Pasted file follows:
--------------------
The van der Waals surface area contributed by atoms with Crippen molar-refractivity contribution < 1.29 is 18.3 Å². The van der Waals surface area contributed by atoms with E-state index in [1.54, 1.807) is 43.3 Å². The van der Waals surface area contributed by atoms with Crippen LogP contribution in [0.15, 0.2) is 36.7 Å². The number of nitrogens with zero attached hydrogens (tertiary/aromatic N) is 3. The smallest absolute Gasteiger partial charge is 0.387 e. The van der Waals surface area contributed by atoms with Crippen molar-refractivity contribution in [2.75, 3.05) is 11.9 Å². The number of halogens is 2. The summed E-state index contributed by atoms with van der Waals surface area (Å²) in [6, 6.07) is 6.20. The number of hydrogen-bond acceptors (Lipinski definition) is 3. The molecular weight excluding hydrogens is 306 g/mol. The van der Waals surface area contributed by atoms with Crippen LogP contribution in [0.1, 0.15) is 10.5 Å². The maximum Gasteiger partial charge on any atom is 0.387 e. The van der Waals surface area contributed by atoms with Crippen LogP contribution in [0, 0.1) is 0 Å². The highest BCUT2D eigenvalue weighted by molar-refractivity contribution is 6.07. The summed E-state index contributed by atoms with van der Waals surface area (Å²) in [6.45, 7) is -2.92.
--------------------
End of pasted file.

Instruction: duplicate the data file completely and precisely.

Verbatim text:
The van der Waals surface area contributed by atoms with Crippen molar-refractivity contribution < 1.29 is 18.3 Å². The van der Waals surface area contributed by atoms with E-state index in [1.54, 1.807) is 43.3 Å². The van der Waals surface area contributed by atoms with Crippen LogP contribution in [0.15, 0.2) is 36.7 Å². The number of nitrogens with zero attached hydrogens (tertiary/aromatic N) is 3. The smallest absolute Gasteiger partial charge is 0.387 e. The van der Waals surface area contributed by atoms with Crippen molar-refractivity contribution in [2.75, 3.05) is 11.9 Å². The number of halogens is 2. The summed E-state index contributed by atoms with van der Waals surface area (Å²) in [6, 6.07) is 6.20. The number of hydrogen-bond acceptors (Lipinski definition) is 3. The molecular weight excluding hydrogens is 306 g/mol. The van der Waals surface area contributed by atoms with Crippen LogP contribution in [0.1, 0.15) is 10.5 Å². The maximum Gasteiger partial charge on any atom is 0.387 e. The van der Waals surface area contributed by atoms with Crippen LogP contribution in [0, 0.1) is 0 Å². The highest BCUT2D eigenvalue weighted by molar-refractivity contribution is 6.07. The summed E-state index contributed by atoms with van der Waals surface area (Å²) in [6.45, 7) is -2.92.